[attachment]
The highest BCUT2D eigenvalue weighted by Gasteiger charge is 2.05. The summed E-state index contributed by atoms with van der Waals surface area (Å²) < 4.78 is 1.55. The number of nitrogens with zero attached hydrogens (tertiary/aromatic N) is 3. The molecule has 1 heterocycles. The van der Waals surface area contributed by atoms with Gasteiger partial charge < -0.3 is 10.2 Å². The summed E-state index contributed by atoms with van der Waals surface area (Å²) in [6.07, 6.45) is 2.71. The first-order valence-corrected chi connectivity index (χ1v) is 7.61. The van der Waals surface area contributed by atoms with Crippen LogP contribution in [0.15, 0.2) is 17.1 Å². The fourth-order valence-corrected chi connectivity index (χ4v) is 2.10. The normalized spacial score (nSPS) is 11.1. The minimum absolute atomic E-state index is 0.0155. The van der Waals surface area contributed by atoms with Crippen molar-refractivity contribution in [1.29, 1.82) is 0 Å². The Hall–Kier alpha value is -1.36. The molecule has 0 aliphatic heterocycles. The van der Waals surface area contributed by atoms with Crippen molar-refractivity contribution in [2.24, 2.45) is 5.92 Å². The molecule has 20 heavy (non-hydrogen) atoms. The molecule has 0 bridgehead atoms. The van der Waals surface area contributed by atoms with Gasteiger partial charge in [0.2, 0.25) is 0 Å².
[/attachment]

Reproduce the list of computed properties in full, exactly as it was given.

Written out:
The highest BCUT2D eigenvalue weighted by Gasteiger charge is 2.05. The summed E-state index contributed by atoms with van der Waals surface area (Å²) < 4.78 is 1.55. The number of nitrogens with zero attached hydrogens (tertiary/aromatic N) is 3. The molecule has 1 heterocycles. The van der Waals surface area contributed by atoms with Gasteiger partial charge < -0.3 is 10.2 Å². The summed E-state index contributed by atoms with van der Waals surface area (Å²) in [6.07, 6.45) is 2.71. The first-order valence-corrected chi connectivity index (χ1v) is 7.61. The van der Waals surface area contributed by atoms with Crippen LogP contribution in [0.15, 0.2) is 17.1 Å². The fourth-order valence-corrected chi connectivity index (χ4v) is 2.10. The normalized spacial score (nSPS) is 11.1. The minimum absolute atomic E-state index is 0.0155. The van der Waals surface area contributed by atoms with Crippen molar-refractivity contribution in [1.29, 1.82) is 0 Å². The Hall–Kier alpha value is -1.36. The molecule has 0 aliphatic heterocycles. The van der Waals surface area contributed by atoms with Crippen molar-refractivity contribution in [2.24, 2.45) is 5.92 Å². The molecule has 20 heavy (non-hydrogen) atoms. The molecule has 0 bridgehead atoms. The van der Waals surface area contributed by atoms with Gasteiger partial charge in [0.2, 0.25) is 0 Å².